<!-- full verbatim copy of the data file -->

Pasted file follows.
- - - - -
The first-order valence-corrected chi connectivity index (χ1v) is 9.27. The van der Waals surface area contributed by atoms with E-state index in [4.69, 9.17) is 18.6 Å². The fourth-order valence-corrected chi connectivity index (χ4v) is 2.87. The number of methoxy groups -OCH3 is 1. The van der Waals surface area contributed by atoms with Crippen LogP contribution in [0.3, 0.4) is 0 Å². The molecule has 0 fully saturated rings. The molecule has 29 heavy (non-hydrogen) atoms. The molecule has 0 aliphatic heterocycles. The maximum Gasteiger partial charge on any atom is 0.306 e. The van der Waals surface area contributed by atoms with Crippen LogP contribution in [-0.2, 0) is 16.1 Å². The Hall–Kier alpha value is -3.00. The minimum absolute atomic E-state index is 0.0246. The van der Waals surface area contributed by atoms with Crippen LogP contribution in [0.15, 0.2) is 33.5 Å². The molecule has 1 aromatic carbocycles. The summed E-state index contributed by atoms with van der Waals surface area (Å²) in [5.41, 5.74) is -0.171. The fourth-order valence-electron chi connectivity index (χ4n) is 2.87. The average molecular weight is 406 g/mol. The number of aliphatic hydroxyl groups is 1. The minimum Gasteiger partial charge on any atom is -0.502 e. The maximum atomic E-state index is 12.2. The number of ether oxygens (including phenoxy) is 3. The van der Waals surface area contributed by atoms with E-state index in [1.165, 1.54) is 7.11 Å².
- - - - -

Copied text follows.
The first-order valence-corrected chi connectivity index (χ1v) is 9.27. The van der Waals surface area contributed by atoms with E-state index in [4.69, 9.17) is 18.6 Å². The fourth-order valence-corrected chi connectivity index (χ4v) is 2.87. The number of methoxy groups -OCH3 is 1. The van der Waals surface area contributed by atoms with Crippen LogP contribution in [0.3, 0.4) is 0 Å². The molecule has 0 fully saturated rings. The molecule has 29 heavy (non-hydrogen) atoms. The molecule has 0 aliphatic heterocycles. The maximum Gasteiger partial charge on any atom is 0.306 e. The van der Waals surface area contributed by atoms with Crippen LogP contribution in [-0.2, 0) is 16.1 Å². The Hall–Kier alpha value is -3.00. The minimum absolute atomic E-state index is 0.0246. The van der Waals surface area contributed by atoms with Crippen LogP contribution in [0.15, 0.2) is 33.5 Å². The molecule has 1 aromatic carbocycles. The summed E-state index contributed by atoms with van der Waals surface area (Å²) in [5.41, 5.74) is -0.171. The fourth-order valence-electron chi connectivity index (χ4n) is 2.87. The average molecular weight is 406 g/mol. The number of aliphatic hydroxyl groups is 1. The minimum Gasteiger partial charge on any atom is -0.502 e. The maximum atomic E-state index is 12.2. The number of ether oxygens (including phenoxy) is 3. The van der Waals surface area contributed by atoms with E-state index in [1.165, 1.54) is 7.11 Å².